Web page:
Cell, Vol. 117, 311–321, April 30, 2004, Copyright 2004 by Cell Press
Identification of a Human Endonuclease Complex
Reveals a Link between tRNA Splicing and
Pre-mRNA 3? End Formation
splice junctions, but the 3? splice site is invariably lo-
cated in a bulged loop (Baldi et al., 1992).
The removal of introns from pre-tRNA is an enzymatic
reaction that requires the activity of several different
proteins (reviewed in Abelson et al. ). These en-
zymes have been most intensively investigated in Ar-
chaea and yeast. The first step is carried out by an
evolutionarily conserved tRNA splicing endonuclease
that recognizes and cleaves precursor tRNA at the 5?
and 3? splice sites (Trotta et al., 1997). In yeast, the 5?
and 3? exons are ligated by a tRNA ligase through a
series of enzymatic reactions that lead to joining of the
two exons with a 2? phosphate at the splice junction
(Westaway et al., 1988; Phizicky et al., 1986). This un-
usualtRNAintermediate isthenprocessedby a2?phos-
photransferase, yielding a mature tRNA (Culver et al.,
Yeast tRNA splicing endonuclease is a heteromeric
complex of four subunits encoded by the SEN2, SEN34,
SEN54, and SEN15 genes (Rauhut et al., 1990; Trotta et
al., 1997). All four subunits are present at low levels and
are essential for cell viability (Trotta et al., 1997). The
structure and function of the factors of the yeast tRNA
endonuclease complex have been suggested from a
number of experimental results. First, strong sequence
conservation of the yeast Sen2p and Sen34p to the
homotetrameric archaeal enzyme suggested that these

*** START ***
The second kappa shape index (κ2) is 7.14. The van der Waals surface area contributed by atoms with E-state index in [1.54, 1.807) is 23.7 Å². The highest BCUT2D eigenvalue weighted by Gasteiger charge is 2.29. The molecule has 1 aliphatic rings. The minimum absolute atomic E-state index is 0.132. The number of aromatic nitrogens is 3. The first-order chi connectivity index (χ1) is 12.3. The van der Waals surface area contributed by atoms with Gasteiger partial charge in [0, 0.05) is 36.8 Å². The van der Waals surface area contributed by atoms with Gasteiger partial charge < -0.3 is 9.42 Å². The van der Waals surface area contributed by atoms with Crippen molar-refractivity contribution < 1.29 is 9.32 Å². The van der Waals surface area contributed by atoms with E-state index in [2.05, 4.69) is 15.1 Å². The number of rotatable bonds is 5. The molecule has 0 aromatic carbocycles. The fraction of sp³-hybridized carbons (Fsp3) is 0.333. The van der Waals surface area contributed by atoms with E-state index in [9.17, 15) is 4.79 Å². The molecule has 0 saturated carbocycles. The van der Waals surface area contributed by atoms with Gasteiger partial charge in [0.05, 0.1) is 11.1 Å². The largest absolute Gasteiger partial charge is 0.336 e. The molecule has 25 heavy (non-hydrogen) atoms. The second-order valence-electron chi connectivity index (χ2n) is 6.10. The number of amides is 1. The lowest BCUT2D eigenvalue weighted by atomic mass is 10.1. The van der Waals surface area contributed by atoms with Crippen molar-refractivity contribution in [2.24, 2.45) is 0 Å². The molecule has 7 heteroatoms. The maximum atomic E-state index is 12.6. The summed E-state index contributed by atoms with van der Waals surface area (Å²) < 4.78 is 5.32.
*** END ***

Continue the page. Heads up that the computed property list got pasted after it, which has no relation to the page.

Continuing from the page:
two subunits each contained a distinct active site for
cleavageat the5?and 3?sites.Consistentwith thisview,
a mutation in Sen2p resulted in a defect in cleavage of
the 5? splice site (Ho et al., 1990), whereas a mutation
in a conserved histidine residue in Sen34p resulted
in a defect in cleavage of the 3? splice site (Trotta et
al., 1997). Second, two-hybrid analysis demonstrated
strong interaction between Sen2p and Sen54p and be-
tween Sen34p and Sen15p (Trotta et al., 1997). Struc-
tural studies with the homotetrameric archaeal tRNA
endonuclease suggested that the strong interaction be-
tween Sen2p-Sen54p and Sen34p-Sen15p is mediated
by a conserved carboxyl-terminal ? sheet interaction
(Lykke-Andersen and Garrett, 1997; Li et al., 1998). Fi-
nally, sequence alignment of heterologous subunits
Sen54p and Sen15p to the archaeal endonuclease re-
vealeda conservedstructural elementnear thecarboxyl
terminus required for dimerization of the two yeast het-
erodimers Sen54p-Sen2p and Sen15p-Sen34p (Lykke-
Andersen and Garrett, 1997; Li et al., 1998). Together,
these results led to a model for the configuration of
the yeast tRNA splicing endonuclease (Li et al., 1998;
Abelson et al., 1998).
Preliminary studies suggest a common mechanism
for tRNA splicing throughout evolution. For example,
extracts derived from human cell lines were reported to
carry out accurate tRNA splicing under conditions in
which the yeast tRNA splicing endonuclease is active
(Laski et al., 1983; Standring et al., 1981). Furthermore,
partially purified tRNA splicing endonuclease from Xen-
opus laevis germinal vesicles was shown to recognize
and accurately cleave yeast pre-tRNA, forming two half
molecules and an intron (Gandini-Attardi et al., 1990;
Sergey V. Paushkin, Meenal Patel, Bansri S. Furia,
Stuart W. Peltz, and Christopher R. Trotta*
100 Corporate Court
South Plainfield, New Jersey 07080
tRNA splicing is a fundamental process required for
cell growth and division. The first step in tRNA splicing
is the removal of introns catalyzed in yeast by the
tRNA splicing endonuclease. The enzyme responsible
for intron removal in mammalian cells is unknown.